Thursday, November 17, 2016

The Evolution of the Collaboration Room Experience

I must admit I neglected the Video Networker blog over the past 3 years. I started a new job in 2013 and the scope was and still is much broader than video. I had many interesting topics to write about but they did not fit the Video Networker label, so I did not post. Over time I assumed that Video Network had faded away, so imagine my surprise when I checked the blog activity earlier today and realized that a lot of people still go to Video Networker for information. Most visitors come from Germany, Austria, and Saudi Arabia.

I thought about it again and expanding the scope of the blog would actually be very natural. Over the past 3 years video was absorbed in all sorts of collaboration tools while Unified Communications gradually became part of the broader Digital Workplace.  

The virtual meeting experience has improved a lot. Most meetings today require some kind of content sharing, and web conferencing has become the default way for starting a meeting. Today, I rarely get a meeting invitation without a link to a virtual meeting room.

Conferencing rooms however have not kept up. Many have only a speaker phone in the middle of the table; selected few have video conferencing systems. Bridging between video conferencing and web conferencing is still not easy. Vendors that have both types of solutions are gradually converging web conferencing rooms with video conferencing rooms but there is still work to be done on the user interface and the affordability of such solutions.  

Web conferencing vendors have tried addressing collaboration rooms by offering endpoints or rather kits to build endpoints that seamlessly connect to the web conferencing solution. But we all know that a room is very different from a screen of a desktop or a mobile device. It has multiple walls, and there are usually multiple people involved. Acoustics and view angles play a major role in a great collaboration room experience. In addition, while web conferencing and video conferencing do a good job sharing content (screens or applications), they have not been successful in enabling true collaborative work on documents, images, video clips, etc.

The industry is therefore working on alternative next-generation collaboration solutions. True collaboration in a room requires a lot of space (surface) and new ways to manipulate content. Larger monitors at affordable prices deliver the additional space (surface), and content and live video can be distributed over multiple monitors hanging on different walls, thus fully leveraging the room. Touch technology allows interacting with large screens in the same way we interact with mobile devices. So the key remaining problem is how to bring the ocean of data that we have today into the collaboration room. It is not about PowerPoint presentations and spreadsheets anymore but rather about live web pages, video feeds, and real-time analytics. Once the data is available in the room, new collaboration room technology allows for creation of new assets, white boarding, brainstorming, and for storing the results from the collaboration session, so that the next meetings can continue from where the previous meeting ended.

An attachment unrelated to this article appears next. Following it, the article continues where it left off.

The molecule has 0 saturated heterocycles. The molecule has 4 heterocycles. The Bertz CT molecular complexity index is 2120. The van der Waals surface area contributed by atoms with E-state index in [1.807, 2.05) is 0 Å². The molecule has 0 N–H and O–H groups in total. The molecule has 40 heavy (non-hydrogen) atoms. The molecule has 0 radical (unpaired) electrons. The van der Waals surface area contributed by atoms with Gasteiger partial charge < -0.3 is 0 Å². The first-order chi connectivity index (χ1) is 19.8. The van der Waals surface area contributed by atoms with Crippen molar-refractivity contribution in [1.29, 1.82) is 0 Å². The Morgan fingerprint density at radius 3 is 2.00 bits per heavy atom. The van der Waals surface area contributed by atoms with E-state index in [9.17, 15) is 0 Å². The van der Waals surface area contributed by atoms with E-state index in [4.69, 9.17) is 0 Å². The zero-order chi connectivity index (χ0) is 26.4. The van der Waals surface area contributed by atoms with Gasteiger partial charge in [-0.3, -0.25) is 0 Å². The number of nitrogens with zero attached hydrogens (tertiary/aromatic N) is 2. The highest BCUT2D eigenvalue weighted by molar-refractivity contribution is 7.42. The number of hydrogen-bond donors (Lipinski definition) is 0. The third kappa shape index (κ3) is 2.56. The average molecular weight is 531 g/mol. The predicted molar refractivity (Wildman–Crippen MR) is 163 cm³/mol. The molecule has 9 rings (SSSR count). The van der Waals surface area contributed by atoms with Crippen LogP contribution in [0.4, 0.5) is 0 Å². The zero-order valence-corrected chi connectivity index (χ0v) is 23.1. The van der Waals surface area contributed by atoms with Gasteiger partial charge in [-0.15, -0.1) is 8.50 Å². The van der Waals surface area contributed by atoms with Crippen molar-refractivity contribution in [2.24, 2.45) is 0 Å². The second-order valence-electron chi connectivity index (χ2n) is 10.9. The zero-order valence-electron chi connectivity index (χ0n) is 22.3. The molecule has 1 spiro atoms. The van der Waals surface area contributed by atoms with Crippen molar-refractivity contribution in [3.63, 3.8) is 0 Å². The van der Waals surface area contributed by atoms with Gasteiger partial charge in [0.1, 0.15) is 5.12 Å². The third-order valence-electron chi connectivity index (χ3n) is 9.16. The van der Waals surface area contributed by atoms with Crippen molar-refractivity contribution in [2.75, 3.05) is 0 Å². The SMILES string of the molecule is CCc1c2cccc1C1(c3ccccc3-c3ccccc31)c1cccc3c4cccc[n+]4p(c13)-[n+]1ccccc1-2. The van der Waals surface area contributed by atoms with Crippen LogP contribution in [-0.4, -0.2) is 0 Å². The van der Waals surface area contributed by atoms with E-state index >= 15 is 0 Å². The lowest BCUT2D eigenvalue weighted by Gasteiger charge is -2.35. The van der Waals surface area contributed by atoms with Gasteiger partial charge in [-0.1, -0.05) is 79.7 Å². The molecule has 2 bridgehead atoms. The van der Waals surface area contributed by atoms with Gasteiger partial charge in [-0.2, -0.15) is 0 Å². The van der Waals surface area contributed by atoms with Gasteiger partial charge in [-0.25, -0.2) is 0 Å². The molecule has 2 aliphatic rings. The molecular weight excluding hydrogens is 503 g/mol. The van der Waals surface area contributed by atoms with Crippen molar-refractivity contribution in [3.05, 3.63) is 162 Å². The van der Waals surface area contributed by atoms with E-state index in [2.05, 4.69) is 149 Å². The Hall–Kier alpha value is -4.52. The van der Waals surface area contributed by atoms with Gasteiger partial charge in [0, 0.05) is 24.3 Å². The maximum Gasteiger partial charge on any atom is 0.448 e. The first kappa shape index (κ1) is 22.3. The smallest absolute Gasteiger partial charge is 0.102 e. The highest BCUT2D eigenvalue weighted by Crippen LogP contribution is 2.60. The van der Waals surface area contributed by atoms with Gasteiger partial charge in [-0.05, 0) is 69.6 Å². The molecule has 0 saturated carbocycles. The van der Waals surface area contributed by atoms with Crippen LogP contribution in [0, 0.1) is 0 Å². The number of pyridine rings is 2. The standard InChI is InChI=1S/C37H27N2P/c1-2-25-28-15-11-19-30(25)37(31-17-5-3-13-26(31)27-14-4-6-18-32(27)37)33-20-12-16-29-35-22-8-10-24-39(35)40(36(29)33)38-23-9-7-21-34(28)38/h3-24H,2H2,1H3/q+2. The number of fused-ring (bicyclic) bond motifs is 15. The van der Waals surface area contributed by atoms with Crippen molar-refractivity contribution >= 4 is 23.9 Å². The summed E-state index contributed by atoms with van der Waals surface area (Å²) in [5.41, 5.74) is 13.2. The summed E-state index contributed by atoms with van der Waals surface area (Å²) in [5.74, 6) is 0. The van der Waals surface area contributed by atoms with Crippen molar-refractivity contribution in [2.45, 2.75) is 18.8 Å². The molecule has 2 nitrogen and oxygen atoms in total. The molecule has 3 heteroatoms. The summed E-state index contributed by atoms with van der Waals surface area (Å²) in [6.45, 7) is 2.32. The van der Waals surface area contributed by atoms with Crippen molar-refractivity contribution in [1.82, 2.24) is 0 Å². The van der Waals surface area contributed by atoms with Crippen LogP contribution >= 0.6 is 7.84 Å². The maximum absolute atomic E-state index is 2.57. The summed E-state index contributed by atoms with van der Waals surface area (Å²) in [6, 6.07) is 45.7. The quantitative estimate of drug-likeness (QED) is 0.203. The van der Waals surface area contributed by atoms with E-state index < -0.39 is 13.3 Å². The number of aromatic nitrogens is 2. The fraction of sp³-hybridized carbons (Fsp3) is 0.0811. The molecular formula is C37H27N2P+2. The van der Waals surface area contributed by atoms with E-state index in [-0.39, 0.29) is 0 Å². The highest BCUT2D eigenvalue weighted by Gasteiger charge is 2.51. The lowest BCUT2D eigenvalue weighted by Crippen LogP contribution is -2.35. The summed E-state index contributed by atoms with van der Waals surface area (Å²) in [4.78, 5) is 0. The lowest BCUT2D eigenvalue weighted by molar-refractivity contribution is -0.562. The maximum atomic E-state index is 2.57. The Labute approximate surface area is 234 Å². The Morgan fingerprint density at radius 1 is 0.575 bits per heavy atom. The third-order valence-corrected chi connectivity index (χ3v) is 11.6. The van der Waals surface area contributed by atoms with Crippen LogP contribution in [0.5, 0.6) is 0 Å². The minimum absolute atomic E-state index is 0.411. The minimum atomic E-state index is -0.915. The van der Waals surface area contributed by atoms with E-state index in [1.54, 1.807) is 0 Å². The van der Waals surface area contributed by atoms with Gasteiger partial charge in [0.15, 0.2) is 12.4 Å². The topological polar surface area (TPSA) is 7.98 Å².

In the meantime, the virtual meeting camp has moved one step further and targets now continuous collaboration in and between meetings. A new generation of team collaboration tools allows for persistent collaboration via group chat and document collaboration that can start long before the first meeting and continue uninterrupted between meetings.    

And then, there are considerations about cost and investment protection. Making virtual meetings available to let’s say 100,000 enterprise users means getting 100k subscriptions from the vendor / service provider. As the technology evolves, the service changes but the cost for the enterprise remains predictable. By contrast, upgrading several thousands of conference rooms in a large enterprise is a big capital expense. There is also uncertainly about the lifespan of new technologies.

There are good reasons to think hard before making a decision on collaboration room investments, and I will continue tracking this topic.   

No comments:

Post a Comment